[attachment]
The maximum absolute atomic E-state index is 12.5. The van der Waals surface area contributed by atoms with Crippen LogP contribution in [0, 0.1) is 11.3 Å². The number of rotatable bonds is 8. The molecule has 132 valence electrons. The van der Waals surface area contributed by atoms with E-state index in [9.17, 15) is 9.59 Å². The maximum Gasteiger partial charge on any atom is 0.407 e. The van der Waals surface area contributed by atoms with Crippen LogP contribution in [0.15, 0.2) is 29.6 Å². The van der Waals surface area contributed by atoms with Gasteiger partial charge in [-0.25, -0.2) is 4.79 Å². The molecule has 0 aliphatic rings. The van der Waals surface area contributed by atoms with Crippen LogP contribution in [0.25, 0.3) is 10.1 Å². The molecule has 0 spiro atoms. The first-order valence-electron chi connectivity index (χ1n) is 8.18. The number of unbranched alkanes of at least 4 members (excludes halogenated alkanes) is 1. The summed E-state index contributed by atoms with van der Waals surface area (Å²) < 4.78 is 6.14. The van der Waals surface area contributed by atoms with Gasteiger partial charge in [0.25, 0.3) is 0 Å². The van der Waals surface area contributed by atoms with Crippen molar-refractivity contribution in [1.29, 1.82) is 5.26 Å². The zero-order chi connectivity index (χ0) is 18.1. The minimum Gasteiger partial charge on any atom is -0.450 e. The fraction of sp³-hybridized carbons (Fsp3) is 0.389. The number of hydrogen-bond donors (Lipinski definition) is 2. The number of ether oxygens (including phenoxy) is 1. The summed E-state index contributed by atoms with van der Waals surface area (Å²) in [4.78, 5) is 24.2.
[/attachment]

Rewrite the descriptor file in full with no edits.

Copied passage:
The maximum absolute atomic E-state index is 12.5. The van der Waals surface area contributed by atoms with Crippen LogP contribution in [0, 0.1) is 11.3 Å². The number of rotatable bonds is 8. The molecule has 132 valence electrons. The van der Waals surface area contributed by atoms with E-state index in [9.17, 15) is 9.59 Å². The maximum Gasteiger partial charge on any atom is 0.407 e. The van der Waals surface area contributed by atoms with Crippen LogP contribution in [0.15, 0.2) is 29.6 Å². The van der Waals surface area contributed by atoms with Gasteiger partial charge in [-0.25, -0.2) is 4.79 Å². The molecule has 0 aliphatic rings. The van der Waals surface area contributed by atoms with Crippen LogP contribution in [0.25, 0.3) is 10.1 Å². The molecule has 0 spiro atoms. The first-order valence-electron chi connectivity index (χ1n) is 8.18. The number of unbranched alkanes of at least 4 members (excludes halogenated alkanes) is 1. The summed E-state index contributed by atoms with van der Waals surface area (Å²) < 4.78 is 6.14. The van der Waals surface area contributed by atoms with Gasteiger partial charge in [0.25, 0.3) is 0 Å². The van der Waals surface area contributed by atoms with Crippen molar-refractivity contribution in [1.29, 1.82) is 5.26 Å². The zero-order chi connectivity index (χ0) is 18.1. The minimum Gasteiger partial charge on any atom is -0.450 e. The fraction of sp³-hybridized carbons (Fsp3) is 0.389. The number of hydrogen-bond donors (Lipinski definition) is 2. The number of ether oxygens (including phenoxy) is 1. The summed E-state index contributed by atoms with van der Waals surface area (Å²) in [4.78, 5) is 24.2.